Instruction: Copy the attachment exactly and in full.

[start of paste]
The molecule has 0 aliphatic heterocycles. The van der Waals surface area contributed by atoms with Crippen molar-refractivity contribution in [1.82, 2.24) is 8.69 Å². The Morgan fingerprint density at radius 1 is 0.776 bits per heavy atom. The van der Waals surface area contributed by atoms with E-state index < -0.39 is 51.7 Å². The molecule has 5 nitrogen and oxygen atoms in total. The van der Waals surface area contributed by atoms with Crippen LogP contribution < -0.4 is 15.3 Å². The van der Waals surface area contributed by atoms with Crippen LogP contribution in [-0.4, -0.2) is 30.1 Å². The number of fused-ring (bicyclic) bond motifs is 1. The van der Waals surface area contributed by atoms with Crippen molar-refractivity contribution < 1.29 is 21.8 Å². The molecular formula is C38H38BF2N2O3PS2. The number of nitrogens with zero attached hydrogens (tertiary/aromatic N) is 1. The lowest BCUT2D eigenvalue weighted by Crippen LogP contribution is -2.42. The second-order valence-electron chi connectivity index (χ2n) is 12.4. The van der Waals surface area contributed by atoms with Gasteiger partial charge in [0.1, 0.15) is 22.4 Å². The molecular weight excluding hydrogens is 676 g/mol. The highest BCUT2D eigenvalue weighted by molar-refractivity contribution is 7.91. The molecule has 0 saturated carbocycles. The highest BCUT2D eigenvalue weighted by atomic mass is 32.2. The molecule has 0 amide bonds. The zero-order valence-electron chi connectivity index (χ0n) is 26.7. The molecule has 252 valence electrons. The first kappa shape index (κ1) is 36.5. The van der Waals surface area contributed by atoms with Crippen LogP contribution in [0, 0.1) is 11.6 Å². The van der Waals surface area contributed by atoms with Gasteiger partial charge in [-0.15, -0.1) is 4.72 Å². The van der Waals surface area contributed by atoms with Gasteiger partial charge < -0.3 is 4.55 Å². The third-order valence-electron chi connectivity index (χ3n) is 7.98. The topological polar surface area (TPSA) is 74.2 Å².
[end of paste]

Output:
The molecule has 0 aliphatic heterocycles. The van der Waals surface area contributed by atoms with Crippen molar-refractivity contribution in [1.82, 2.24) is 8.69 Å². The Morgan fingerprint density at radius 1 is 0.776 bits per heavy atom. The van der Waals surface area contributed by atoms with E-state index < -0.39 is 51.7 Å². The molecule has 5 nitrogen and oxygen atoms in total. The van der Waals surface area contributed by atoms with Crippen LogP contribution < -0.4 is 15.3 Å². The van der Waals surface area contributed by atoms with Crippen LogP contribution in [-0.4, -0.2) is 30.1 Å². The number of fused-ring (bicyclic) bond motifs is 1. The van der Waals surface area contributed by atoms with Crippen molar-refractivity contribution < 1.29 is 21.8 Å². The molecular formula is C38H38BF2N2O3PS2. The number of nitrogens with zero attached hydrogens (tertiary/aromatic N) is 1. The lowest BCUT2D eigenvalue weighted by Crippen LogP contribution is -2.42. The second-order valence-electron chi connectivity index (χ2n) is 12.4. The van der Waals surface area contributed by atoms with Gasteiger partial charge in [0.1, 0.15) is 22.4 Å². The molecular weight excluding hydrogens is 676 g/mol. The highest BCUT2D eigenvalue weighted by molar-refractivity contribution is 7.91. The molecule has 0 saturated carbocycles. The highest BCUT2D eigenvalue weighted by atomic mass is 32.2. The molecule has 0 amide bonds. The zero-order valence-electron chi connectivity index (χ0n) is 26.7. The molecule has 252 valence electrons. The first kappa shape index (κ1) is 36.5. The van der Waals surface area contributed by atoms with Crippen LogP contribution in [0, 0.1) is 11.6 Å². The van der Waals surface area contributed by atoms with Gasteiger partial charge in [-0.15, -0.1) is 4.72 Å². The van der Waals surface area contributed by atoms with Gasteiger partial charge < -0.3 is 4.55 Å². The third-order valence-electron chi connectivity index (χ3n) is 7.98. The topological polar surface area (TPSA) is 74.2 Å².